Three years later, and BlackBench Fit is humming along and the two are ahead of schedule based on the original projections in their business plan.  “We were able to make a small dent into loan repayment this year, AND put a little bit of money each into our 401ks.”

But more than feeling satisfied at their business savvy, Allen and Drennan count it a blessing that they’ve been able to launch careers in a field that is so meaningful to them.

“One of the most rewarding parts of our job is also the most surprising,” shares Trish. “I had no idea I had a teacher or a therapist in me, but I love that part of the job.”

“I feel like what we’re doing now is a real calling for me,” adds Lisa. “It’s so gratifying to help people reclaim their bodies because I’ve been there and know what it’s like.”

Have questions for the owners of BlackBench Fit on their success to date? Write a comment and we’ll be sure they see it.

Dr Kelly McNelis: From Coal Miners to Crockpots, Finding Your Passion Early On

Kelly McNelisMany of us can remember the doubts we had early on in our careers – the feeling we might be pursuing the path of stability at the expense of following our passion. Dr Kelly McNelis was lucky. She decided to forgo the safe and well-worn path while she was still young enough to enjoy the rewards that come with doing something you love. After just a little more than a decade in her first career, the 32-year-old chose to ignore her inner fears and follow her gut — giving up a lucrative government research position to go out on her own as a wellness coach… and, to her own great surprise, also, something of an internet star.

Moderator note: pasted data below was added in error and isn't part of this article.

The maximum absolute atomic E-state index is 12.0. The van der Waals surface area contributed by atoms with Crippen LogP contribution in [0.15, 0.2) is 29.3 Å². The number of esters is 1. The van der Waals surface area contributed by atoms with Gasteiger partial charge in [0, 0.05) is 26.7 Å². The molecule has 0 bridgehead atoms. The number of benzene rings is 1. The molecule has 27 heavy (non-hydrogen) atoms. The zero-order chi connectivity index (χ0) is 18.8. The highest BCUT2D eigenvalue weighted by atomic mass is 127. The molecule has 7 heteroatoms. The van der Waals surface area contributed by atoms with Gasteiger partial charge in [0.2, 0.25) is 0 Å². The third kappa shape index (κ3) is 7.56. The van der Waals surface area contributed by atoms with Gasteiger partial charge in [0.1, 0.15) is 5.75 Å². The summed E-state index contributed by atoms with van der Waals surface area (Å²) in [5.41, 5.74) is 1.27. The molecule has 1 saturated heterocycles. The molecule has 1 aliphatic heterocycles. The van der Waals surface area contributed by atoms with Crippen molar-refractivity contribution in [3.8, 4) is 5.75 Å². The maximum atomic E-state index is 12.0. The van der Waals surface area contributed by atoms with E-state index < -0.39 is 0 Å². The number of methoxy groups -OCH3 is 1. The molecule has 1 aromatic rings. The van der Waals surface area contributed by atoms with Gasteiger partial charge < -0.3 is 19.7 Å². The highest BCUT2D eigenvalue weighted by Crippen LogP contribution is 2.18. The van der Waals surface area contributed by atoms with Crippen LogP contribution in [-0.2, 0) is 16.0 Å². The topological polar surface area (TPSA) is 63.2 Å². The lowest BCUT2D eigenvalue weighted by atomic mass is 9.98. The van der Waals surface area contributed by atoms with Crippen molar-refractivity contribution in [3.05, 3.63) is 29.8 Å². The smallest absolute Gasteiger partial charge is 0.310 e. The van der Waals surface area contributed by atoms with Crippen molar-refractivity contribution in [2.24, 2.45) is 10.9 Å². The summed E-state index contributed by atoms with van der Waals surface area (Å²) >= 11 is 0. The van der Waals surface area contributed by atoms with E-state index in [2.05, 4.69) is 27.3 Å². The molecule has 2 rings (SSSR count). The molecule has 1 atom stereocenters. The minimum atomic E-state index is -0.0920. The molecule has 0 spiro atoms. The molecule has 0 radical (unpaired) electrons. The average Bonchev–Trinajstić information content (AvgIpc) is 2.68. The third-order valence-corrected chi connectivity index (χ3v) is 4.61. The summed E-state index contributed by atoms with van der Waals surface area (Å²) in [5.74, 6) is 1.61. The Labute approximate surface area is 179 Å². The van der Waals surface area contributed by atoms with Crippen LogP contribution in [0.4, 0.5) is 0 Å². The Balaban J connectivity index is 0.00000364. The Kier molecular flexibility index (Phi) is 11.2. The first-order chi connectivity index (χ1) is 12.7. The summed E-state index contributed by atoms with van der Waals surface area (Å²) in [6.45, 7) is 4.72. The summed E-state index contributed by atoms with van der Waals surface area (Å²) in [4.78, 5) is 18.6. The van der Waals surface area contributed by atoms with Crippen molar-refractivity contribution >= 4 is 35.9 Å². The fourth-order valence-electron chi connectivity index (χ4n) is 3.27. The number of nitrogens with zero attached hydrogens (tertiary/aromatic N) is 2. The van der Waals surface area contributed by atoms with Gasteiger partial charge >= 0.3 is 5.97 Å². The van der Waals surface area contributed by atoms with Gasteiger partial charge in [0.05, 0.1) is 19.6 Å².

The Pittsburgh native’s determination is a key asset in her road to success. “I was one of those kids who always knew what they wanted to do. I’ve wanted to be a psychologist for such a long time, at least from middle school when I really understood what a career was. I still have a paper about my career plans I wrote in 9th grade honors English,” McNelis recalls.

With a degree in Psychology from Penn State University, McNelis went to grad school at the University of Rochester, where she studied for free by committing to the PhD program up front. She graduated early with a PhD in social-personality psychology which studies the average functioning person and tries to understand why people do the things they do. “It fascinated me because I was learning about everyone I knew. I combined my studies with my passion for exercise and healthy living. I tried to understand what motivates people to exercise, why they make New Years’ resolutions about getting fit and what keeps them going past the end of January!”